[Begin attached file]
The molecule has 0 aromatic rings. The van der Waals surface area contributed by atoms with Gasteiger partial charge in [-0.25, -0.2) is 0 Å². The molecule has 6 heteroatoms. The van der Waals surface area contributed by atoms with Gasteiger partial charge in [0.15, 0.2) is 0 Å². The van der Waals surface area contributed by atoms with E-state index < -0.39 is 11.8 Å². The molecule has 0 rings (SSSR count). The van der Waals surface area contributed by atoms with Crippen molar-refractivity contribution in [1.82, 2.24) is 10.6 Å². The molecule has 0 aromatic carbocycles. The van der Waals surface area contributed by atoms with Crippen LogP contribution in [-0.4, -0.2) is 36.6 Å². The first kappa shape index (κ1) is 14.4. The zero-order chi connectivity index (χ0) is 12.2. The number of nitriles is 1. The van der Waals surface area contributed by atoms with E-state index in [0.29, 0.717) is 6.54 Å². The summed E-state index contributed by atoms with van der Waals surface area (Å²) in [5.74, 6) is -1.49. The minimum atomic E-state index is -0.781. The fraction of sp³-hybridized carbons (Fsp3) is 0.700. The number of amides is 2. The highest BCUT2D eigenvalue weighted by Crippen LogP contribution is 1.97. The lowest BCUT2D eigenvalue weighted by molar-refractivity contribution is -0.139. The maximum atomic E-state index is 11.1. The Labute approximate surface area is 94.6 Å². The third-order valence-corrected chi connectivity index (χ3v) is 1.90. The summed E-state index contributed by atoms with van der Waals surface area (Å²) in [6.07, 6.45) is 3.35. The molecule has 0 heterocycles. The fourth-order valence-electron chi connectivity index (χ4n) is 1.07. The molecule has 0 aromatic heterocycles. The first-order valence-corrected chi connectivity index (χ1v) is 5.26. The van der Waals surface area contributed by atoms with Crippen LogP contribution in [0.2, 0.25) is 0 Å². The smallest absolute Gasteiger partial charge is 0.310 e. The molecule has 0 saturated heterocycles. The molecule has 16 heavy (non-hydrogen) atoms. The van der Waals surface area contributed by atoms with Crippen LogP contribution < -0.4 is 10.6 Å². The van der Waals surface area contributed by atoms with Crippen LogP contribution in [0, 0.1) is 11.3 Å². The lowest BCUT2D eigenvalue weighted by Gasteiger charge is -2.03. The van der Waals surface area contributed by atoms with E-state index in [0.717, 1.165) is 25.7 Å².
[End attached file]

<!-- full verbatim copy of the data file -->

The molecule has 0 aromatic rings. The van der Waals surface area contributed by atoms with Gasteiger partial charge in [-0.25, -0.2) is 0 Å². The molecule has 6 heteroatoms. The van der Waals surface area contributed by atoms with Gasteiger partial charge in [0.15, 0.2) is 0 Å². The van der Waals surface area contributed by atoms with E-state index < -0.39 is 11.8 Å². The molecule has 0 rings (SSSR count). The van der Waals surface area contributed by atoms with Crippen molar-refractivity contribution in [1.82, 2.24) is 10.6 Å². The molecule has 0 aromatic carbocycles. The van der Waals surface area contributed by atoms with Crippen LogP contribution in [-0.4, -0.2) is 36.6 Å². The first kappa shape index (κ1) is 14.4. The zero-order chi connectivity index (χ0) is 12.2. The number of nitriles is 1. The van der Waals surface area contributed by atoms with E-state index in [0.29, 0.717) is 6.54 Å². The summed E-state index contributed by atoms with van der Waals surface area (Å²) in [5.74, 6) is -1.49. The minimum atomic E-state index is -0.781. The fraction of sp³-hybridized carbons (Fsp3) is 0.700. The number of amides is 2. The highest BCUT2D eigenvalue weighted by Crippen LogP contribution is 1.97. The lowest BCUT2D eigenvalue weighted by molar-refractivity contribution is -0.139. The maximum atomic E-state index is 11.1. The Labute approximate surface area is 94.6 Å². The third-order valence-corrected chi connectivity index (χ3v) is 1.90. The summed E-state index contributed by atoms with van der Waals surface area (Å²) in [6.07, 6.45) is 3.35. The molecule has 0 heterocycles. The fourth-order valence-electron chi connectivity index (χ4n) is 1.07. The molecule has 0 aromatic heterocycles. The first-order valence-corrected chi connectivity index (χ1v) is 5.26. The van der Waals surface area contributed by atoms with Crippen LogP contribution in [0.2, 0.25) is 0 Å². The smallest absolute Gasteiger partial charge is 0.310 e. The molecule has 0 saturated heterocycles. The molecule has 16 heavy (non-hydrogen) atoms. The van der Waals surface area contributed by atoms with Crippen LogP contribution < -0.4 is 10.6 Å². The van der Waals surface area contributed by atoms with Crippen LogP contribution in [0, 0.1) is 11.3 Å². The lowest BCUT2D eigenvalue weighted by Gasteiger charge is -2.03. The van der Waals surface area contributed by atoms with E-state index in [0.717, 1.165) is 25.7 Å².